Sewing With Vintage Linens · Tutorials · Uncategorized

How to Restore Vintage Linens to Their Former Glory

One obstacle of working so much with vintage linens is the presence of stains and odors. Whether you want to recycle yours for sewing projects or just use them for their original purpose, you’ll first want to restore those vintage linens to their former glory.

Take a look at this embroidered linen. I absolutely fell in love with the little orange birds. I’m not entirely sure what it was used for though. Dresser scarf maybe? The flower basket in the middle is upside down. Maybe it was used to wrap bread?  If you happen to know what this is, please leave a comment. I would love to know!

Stain Tutorial, before
Do you know what this was used for?
Stain Tutorial, before 2
This linen had so much starch, you could practically fold a paper airplane out of it!
Stain Tutorial, before 3
These stains are probably a few decades old.
Stain Tutorial, before 4
Starch!

Here’s how to do it:

Vinegar!  White distilled vinegar works wonders for a few things.

  • First, it is awesome for combating starch. Starch is usually corn-based and designed to come out in the wash. But with so much of it here, it will need a little more than just a quick wash. A nice long soak in vinegar bath should help dissolve all that starch. (**Note: If vinegar doesn’t work, you may be dealing with fabric stiffener. Not starch. Fabric stiffener is more like glue and harder to remove. You could try boiling the linen in water but there are no guarantees.)
  • It will also help neutralize the musty smell of years in storage. Because of the severity of both starch and odors, I am going to let it soak for 24 hours. But really, there’s no limit to how long you can let your linens soak. I’ll soak items for a week or longer if needed.
  • Another perk? Vinegar helps whiten without fading colors. Perfect for linens that are so colorfully embroidered. There’s no real science to what measurements you need either. I basically just filled my sink with a couple inches (enough to cover the fabric) with warm water and poured in about a half cup of vinegar.

 

Dish Soap. All those years in storage can also leave linens a bit dusty and dirty. I like to add a little bit of dish soap to the vinegar bath. Dish soap is mild on your linens but designed to remove heavy grime.  About a teaspoon of dish soap to launder the item is good. Of course you could add more if needed.

Stain Tutorial, vinegar
Soak in a vinegar and dish soap bath.

Stain Removal: The vinegar bath helped with some of those stains, but some of the more stubborn ones will need treatment. Color-Safe Stain Remover from Clorox or Oxi Clean Laundry Stain Remover will do the trick (In my experience, Color-Safe Stain Remover from Clorox has proven more effective. You can find it in many stores. I think I got mine at Target).

Spray the problem areas and put it in a bowl covered with plastic wrap (so it doesn’t dry out) and let it sit for a couple days. This is another one of those things that you could let sit as long as you need to get the stains out. I recently made a skirt from a table cloth that was absolutely covered in foxing spots. I just poured the stain remover in a big bowl to saturate the entire thing and let it soak for over a week. The finished product came out beautifully and no one would ever know the horrible state the table cloth was in when I found it. So basically, just keep checking it periodically and know that it could take anywhere from a couple hours to more than a week depending on the severity of the stains. And be patient 😉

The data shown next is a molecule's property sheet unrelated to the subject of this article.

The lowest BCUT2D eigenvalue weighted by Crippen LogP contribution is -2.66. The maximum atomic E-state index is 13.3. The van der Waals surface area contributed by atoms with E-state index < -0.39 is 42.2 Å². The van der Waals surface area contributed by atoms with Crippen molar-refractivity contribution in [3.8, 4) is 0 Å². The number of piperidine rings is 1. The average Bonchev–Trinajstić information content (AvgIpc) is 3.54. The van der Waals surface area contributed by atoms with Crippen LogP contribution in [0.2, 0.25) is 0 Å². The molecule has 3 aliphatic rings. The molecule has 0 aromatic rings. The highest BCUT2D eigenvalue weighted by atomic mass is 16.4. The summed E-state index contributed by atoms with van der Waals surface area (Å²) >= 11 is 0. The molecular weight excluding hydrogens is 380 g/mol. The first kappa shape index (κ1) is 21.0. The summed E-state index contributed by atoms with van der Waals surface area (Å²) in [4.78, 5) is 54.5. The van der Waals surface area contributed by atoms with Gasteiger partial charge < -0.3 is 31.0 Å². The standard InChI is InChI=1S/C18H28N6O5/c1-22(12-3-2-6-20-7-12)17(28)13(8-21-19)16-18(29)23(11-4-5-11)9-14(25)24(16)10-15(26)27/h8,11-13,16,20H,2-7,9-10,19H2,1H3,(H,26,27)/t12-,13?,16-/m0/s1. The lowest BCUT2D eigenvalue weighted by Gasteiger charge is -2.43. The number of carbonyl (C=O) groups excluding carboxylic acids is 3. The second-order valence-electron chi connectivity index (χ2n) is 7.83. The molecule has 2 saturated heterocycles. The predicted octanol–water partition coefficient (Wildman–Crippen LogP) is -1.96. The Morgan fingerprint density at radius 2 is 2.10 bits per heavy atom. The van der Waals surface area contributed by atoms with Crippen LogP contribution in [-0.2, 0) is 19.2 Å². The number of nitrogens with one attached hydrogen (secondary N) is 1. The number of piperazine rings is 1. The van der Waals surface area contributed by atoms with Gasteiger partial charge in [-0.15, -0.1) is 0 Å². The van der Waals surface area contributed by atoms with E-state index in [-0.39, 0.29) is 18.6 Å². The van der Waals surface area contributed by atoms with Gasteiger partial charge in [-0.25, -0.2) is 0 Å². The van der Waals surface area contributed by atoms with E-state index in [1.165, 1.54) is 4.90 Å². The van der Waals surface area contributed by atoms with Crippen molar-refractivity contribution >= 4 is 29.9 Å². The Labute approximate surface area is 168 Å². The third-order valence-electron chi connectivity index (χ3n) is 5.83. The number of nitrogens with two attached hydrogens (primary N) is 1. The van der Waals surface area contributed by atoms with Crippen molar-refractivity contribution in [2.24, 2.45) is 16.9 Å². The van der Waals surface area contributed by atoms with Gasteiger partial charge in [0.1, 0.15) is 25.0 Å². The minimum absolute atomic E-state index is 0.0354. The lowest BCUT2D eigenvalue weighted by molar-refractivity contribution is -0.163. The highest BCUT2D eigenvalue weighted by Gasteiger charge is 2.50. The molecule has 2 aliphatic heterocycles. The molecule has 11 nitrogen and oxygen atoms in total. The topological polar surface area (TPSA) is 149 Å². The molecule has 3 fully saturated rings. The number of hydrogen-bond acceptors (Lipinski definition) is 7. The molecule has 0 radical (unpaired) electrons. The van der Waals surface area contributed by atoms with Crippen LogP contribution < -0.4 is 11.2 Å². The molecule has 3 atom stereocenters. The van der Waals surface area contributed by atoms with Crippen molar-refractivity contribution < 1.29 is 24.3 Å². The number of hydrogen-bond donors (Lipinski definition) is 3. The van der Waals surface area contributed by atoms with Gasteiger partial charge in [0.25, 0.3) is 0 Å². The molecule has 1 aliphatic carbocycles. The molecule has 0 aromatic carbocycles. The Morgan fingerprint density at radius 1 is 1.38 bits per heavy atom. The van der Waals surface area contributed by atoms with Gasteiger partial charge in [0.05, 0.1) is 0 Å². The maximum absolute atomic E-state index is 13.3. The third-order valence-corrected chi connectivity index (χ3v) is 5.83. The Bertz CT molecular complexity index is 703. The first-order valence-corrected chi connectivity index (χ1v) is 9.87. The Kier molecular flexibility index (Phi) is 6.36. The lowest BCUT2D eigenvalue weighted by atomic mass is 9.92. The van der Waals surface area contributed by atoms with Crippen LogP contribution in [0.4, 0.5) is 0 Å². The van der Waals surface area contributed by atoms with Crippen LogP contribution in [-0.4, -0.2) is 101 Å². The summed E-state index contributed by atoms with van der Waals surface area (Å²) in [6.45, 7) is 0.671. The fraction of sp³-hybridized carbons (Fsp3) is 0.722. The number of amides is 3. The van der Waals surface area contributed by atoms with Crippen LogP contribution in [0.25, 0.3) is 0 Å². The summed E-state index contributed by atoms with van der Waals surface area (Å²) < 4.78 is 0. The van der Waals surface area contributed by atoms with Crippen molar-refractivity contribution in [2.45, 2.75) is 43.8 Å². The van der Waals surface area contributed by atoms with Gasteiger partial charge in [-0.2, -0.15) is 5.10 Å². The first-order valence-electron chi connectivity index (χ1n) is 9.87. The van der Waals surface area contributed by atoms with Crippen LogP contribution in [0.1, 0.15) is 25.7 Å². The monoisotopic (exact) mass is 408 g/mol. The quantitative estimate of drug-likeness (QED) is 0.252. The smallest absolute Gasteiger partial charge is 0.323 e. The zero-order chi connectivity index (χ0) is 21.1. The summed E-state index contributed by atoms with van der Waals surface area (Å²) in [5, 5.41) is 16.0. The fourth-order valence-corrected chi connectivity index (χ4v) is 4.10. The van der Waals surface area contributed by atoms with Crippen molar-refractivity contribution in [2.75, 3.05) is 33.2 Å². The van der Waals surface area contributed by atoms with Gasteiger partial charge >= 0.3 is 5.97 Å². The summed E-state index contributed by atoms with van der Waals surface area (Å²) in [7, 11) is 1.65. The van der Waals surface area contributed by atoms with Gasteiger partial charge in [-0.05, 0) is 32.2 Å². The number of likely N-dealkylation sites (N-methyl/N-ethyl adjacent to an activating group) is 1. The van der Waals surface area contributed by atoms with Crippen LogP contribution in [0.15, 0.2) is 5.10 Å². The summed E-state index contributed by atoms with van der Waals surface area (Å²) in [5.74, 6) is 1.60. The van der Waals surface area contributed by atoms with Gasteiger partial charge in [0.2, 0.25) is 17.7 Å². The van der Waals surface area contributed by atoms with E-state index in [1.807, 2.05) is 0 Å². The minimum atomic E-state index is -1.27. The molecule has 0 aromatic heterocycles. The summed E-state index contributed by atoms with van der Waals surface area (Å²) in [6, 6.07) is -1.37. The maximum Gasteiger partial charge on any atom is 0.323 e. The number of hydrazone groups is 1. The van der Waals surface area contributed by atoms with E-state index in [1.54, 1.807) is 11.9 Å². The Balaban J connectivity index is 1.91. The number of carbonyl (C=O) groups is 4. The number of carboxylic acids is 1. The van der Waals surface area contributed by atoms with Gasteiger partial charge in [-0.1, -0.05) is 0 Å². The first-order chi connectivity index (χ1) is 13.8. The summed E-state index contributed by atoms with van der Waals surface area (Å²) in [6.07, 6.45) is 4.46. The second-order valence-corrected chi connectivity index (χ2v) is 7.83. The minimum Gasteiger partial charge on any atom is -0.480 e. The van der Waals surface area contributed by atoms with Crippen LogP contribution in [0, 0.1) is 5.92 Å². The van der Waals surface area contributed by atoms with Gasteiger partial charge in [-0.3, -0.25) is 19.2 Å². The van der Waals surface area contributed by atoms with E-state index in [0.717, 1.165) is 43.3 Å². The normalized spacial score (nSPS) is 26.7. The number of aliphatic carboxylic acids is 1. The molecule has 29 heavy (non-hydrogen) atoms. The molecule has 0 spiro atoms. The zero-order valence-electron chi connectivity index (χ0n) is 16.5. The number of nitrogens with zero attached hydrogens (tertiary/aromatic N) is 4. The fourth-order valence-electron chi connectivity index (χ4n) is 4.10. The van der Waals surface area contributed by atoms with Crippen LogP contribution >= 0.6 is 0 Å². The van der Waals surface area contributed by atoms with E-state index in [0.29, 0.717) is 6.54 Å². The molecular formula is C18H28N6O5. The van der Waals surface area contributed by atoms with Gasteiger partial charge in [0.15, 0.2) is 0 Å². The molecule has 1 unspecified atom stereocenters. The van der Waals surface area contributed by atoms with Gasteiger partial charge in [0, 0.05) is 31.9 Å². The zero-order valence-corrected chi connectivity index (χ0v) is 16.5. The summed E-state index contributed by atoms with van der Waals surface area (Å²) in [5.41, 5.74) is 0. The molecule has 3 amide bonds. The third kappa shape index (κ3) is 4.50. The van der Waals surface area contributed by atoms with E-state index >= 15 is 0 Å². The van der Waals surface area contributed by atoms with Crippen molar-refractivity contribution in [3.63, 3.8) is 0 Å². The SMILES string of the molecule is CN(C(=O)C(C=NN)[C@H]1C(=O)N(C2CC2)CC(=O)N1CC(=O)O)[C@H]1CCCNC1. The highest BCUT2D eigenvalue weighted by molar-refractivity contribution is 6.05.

Stain Tutorial, clorox
Be patient, this may take a while 😉

**BTW: I have no affiliation with any of the products or companies listed here. I don’t get paid to promote any of these (I wish I did. Someone should let them know!) This is just what I have found to work for me personally.

Rinse well. Once the stains are finally gone, you can give your linen a good rinse. It wouldn’t hurt to give it a quick wash with dish soap again too, just to get the smell of the stain remover out.

Air dry. You could line dry outside if the weather’s good. I live in the Pacific Northwest where we get rain more often not, so I usually just lay my linens flat to dry. Just don’t put them in the dryer. Embroidery tends to shrink and you’ll end up with “puckering”…and nobody likes puckering.

Iron. Linens usually need to be ironed before use. Iron on medium-high heat or use the linen setting if your iron has it.

And you’re done! If you’re looking for ideas for your newly restored vintage linens,  7 Ways to Use Vintage Embroidered Linens can provide some inspiration.

Here’s how I used mine….

Hide n seek, before
Blue and white polka-dot cotton material and simple pink buttons to go with the embroidered linen.

This linen was a good fit for the Hide and Seek Dress by Oliver + S. For lack of having enough material for an entire dress I opted for the tunic version instead. The dark blue with white polka dot cotton fabric contrasts nicely with the little orange bird.

Hide n seek, 4
A cute little stain-free tunic.

I switched out the sleeves with those from the Library Dress (also from Oliver + S). They add a little structure to a very casual fitting tunic and the notches in the sleeves mimic the neckline of the dress.

Hide n seek, 3
My little snoop….
Hide n seek, 1
Who’d of thought this starchy, stained linen could look like this!
Hide n seek, 2
Adorable <3
Hide n seek, 5
We’ll close with an action shot.

I shared this dress in the Oliver + S Pattern Mash-Up Party. The idea is to combine patterns to come up with an original look. A fun little challenge to get the creative juices flowing 🙂

Cheers!